When we were little, my aunt told my cousins that there was a man in Verbena who ate naughty children. This isn’t unusual–there are tales of bogeymen in nearly every culture, if not every culture. Like fairy tales, many of which feature bogeymen, they’re essentially morality plays, meant to teach children how to behave. If you’re not naughty, if you don’t stray from the path, then the bogeyman won’t get you.
There’s an element of this in the way some people talk about true crime. It’s phrased in different ways, but basically, people are trying to say, “Well, I wouldn’t have put myself in that situation. I would have been better.”* But life doesn’t work like that. Yes, sometimes people make unwise choices that lead them into danger. Other times, other people make the same choices and never know how close they came to a life-changing or even life-ending event. And sometimes, you can do everything right, be a good girl (or boy) and it doesn’t matter. You have not strayed from the path, but still, your path has intersected with a predator’s, with a real-life bogeyman. Because they exist, too.
That’s part of what Holly uncovers with her research this week. She starts working the Maitland case backwards, by investigating the case in Ohio. As I mentioned last week, it’s a lot like the Maitland case: a killer, former orderly Heath (Martin Bats Bradford), who couldn’t have done it, except that he did. But he didn’t.
And through her work (and flirtation, let’s be honest) with local former detective Andy Katcavage (Derek Cecil), she finds out that the murder of the two little girls there was just the beginning. The horror rippled until it swallowed up other members of the accused murderer’s family, through suicide and overdose.
But it wasn’t the beginning. Heath went on vacation a few months back to New York. When Holly scans the crime reports since there, she catches a familiar story. A hotel bartender is accused of murdering a little boy. So Holly goes to talk to the woman, especially since Heath stayed at that hotel. Oh, and he sent home a postcard with the message that he’d met a girl.
When Holly meets with the bartender, Maria (Diany Rodriguez), however, Maria has only a vague recollection of Heath. She thinks he might have been the same guy who came on really strong, until she finally agreed to go to breakfast with him. She didn’t show, though.
The problem with that, of course, is that we know she did. Or someone who looked a lot like her did. And then this someone had sex with Heath, scratching his back.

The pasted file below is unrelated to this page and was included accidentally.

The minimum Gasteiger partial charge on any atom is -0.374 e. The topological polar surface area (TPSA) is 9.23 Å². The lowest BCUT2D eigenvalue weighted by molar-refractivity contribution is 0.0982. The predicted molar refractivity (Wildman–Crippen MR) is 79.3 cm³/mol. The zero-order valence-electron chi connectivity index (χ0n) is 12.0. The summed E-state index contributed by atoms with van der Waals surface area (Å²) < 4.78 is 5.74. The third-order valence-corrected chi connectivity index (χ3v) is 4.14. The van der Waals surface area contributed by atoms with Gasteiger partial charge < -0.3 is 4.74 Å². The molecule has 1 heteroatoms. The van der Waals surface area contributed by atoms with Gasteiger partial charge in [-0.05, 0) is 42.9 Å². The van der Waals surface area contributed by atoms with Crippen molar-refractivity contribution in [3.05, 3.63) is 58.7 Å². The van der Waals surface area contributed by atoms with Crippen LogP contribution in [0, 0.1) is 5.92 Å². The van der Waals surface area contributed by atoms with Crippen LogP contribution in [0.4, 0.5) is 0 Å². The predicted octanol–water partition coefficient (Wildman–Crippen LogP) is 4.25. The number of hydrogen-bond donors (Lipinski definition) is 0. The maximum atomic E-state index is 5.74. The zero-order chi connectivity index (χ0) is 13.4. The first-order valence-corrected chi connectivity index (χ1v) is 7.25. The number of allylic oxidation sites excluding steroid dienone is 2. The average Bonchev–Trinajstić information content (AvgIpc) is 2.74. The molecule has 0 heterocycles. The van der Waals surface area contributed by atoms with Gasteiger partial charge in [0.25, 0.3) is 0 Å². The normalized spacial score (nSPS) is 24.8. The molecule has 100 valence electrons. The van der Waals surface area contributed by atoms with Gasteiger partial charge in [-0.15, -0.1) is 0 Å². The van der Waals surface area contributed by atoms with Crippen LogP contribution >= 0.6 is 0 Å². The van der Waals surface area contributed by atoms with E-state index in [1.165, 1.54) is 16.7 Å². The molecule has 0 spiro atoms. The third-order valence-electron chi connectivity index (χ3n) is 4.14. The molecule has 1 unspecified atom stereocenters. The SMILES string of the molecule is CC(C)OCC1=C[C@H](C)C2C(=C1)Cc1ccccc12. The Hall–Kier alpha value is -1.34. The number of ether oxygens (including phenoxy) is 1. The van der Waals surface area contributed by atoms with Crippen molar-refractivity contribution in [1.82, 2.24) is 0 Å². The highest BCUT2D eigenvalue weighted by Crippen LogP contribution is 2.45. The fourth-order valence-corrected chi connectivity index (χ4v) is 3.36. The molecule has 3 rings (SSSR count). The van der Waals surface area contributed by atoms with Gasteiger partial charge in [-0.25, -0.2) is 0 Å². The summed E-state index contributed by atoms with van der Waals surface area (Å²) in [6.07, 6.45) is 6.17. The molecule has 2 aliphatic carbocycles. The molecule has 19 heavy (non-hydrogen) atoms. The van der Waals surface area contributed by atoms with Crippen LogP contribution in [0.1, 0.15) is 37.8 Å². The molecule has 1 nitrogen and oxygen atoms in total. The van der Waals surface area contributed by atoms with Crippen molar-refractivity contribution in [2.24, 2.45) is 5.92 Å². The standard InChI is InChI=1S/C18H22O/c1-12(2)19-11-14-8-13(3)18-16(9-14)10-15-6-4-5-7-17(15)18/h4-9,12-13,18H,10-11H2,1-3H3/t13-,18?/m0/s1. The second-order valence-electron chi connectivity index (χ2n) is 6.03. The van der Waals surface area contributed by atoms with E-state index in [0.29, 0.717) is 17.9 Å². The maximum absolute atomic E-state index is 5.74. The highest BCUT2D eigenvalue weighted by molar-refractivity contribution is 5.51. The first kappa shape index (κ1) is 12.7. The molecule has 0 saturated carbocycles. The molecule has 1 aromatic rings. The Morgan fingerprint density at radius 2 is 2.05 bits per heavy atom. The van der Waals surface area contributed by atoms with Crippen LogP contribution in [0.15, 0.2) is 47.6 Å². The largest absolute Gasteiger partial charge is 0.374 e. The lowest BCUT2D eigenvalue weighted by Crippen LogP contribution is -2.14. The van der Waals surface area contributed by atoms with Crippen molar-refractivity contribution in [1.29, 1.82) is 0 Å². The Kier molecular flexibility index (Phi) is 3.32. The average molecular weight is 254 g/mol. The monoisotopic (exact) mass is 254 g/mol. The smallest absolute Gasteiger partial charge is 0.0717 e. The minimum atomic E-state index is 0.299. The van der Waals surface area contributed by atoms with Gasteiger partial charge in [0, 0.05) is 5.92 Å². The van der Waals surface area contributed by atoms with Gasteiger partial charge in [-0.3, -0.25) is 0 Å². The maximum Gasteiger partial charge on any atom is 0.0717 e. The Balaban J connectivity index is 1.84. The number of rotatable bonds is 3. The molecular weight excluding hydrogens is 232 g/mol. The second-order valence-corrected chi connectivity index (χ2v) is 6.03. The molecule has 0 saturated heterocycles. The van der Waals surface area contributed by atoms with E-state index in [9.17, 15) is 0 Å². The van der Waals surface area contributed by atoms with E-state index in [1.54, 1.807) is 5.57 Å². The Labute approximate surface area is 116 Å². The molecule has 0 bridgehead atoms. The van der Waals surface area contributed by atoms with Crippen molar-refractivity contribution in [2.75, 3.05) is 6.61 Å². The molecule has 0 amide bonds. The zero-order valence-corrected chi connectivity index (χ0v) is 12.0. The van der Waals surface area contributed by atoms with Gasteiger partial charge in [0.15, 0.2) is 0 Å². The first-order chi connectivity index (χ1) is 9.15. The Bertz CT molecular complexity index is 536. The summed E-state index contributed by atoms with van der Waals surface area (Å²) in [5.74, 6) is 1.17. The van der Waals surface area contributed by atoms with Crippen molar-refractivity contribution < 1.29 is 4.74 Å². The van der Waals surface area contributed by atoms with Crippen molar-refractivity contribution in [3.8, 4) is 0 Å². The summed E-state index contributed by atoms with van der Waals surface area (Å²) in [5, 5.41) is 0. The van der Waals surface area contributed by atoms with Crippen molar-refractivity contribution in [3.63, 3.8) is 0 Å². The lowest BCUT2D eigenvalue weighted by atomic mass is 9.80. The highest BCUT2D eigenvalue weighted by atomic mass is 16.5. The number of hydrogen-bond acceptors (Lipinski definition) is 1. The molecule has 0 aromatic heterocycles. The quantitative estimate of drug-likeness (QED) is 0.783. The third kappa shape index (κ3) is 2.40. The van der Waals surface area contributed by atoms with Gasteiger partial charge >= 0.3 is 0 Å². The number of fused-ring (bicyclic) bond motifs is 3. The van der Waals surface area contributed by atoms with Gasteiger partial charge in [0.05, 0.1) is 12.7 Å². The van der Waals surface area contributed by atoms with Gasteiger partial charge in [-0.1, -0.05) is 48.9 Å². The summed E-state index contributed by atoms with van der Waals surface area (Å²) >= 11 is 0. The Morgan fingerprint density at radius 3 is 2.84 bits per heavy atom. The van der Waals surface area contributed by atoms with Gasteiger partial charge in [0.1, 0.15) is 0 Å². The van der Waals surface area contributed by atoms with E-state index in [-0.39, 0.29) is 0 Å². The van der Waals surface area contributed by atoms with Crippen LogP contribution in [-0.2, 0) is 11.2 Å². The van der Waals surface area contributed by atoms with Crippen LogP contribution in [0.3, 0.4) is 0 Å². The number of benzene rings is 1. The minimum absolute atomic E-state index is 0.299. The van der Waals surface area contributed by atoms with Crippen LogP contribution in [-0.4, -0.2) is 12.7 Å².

While Holly’s getting this story, and finding out that Maria’s accused victim’s grandfather shot Maria’s father and uncle–the horror ripples–Ralph is looking into another scratch. Going over the surveillance footage of Terry at the strip club, Ralph sees what he thinks is Terry scratching club owner Claude (Paddy Considine). Murder isn’t a virus, as Holly says in this episode, but couldn’t it be? After all, look at rabies.
Or look at the way the zombie virus traditionally spreads in movies and TV. And speaking of that, Jack. He’s certainly acting like that one person in the zombie movies or TV shows who tries to hide that they’ve been bitten, right? It’s unclear what is going on with him or that vile growth on his neck, but I think all signs point to YIKES.
On that note, Holly meets with a woman who overheard her prison conversation. She tells Holly about El Coco, a kind of bogeyman. But surprisingly, there’s something worse: a grief eater, a monster who feeds on pain. In the wake of all this rippling horror, that certainly sounds familiar.
And while Holly’s learning about that, the young car thief from before has a confession to make. When he dumped the van–the same van that Terry was seen driving–he saw who stole it after him. It’s the same mysterious hooded figure that we’ve seen in a couple of scenes. Who is this person? Or should we be asking, who is this person now?
8/10 – As Holly and Ralph get closer to the truth, it only gets scarier.
*As a dedicated student of true crime, I prefer the philosophy of the late author Michelle McNamara: “It’s chaos–be kind.”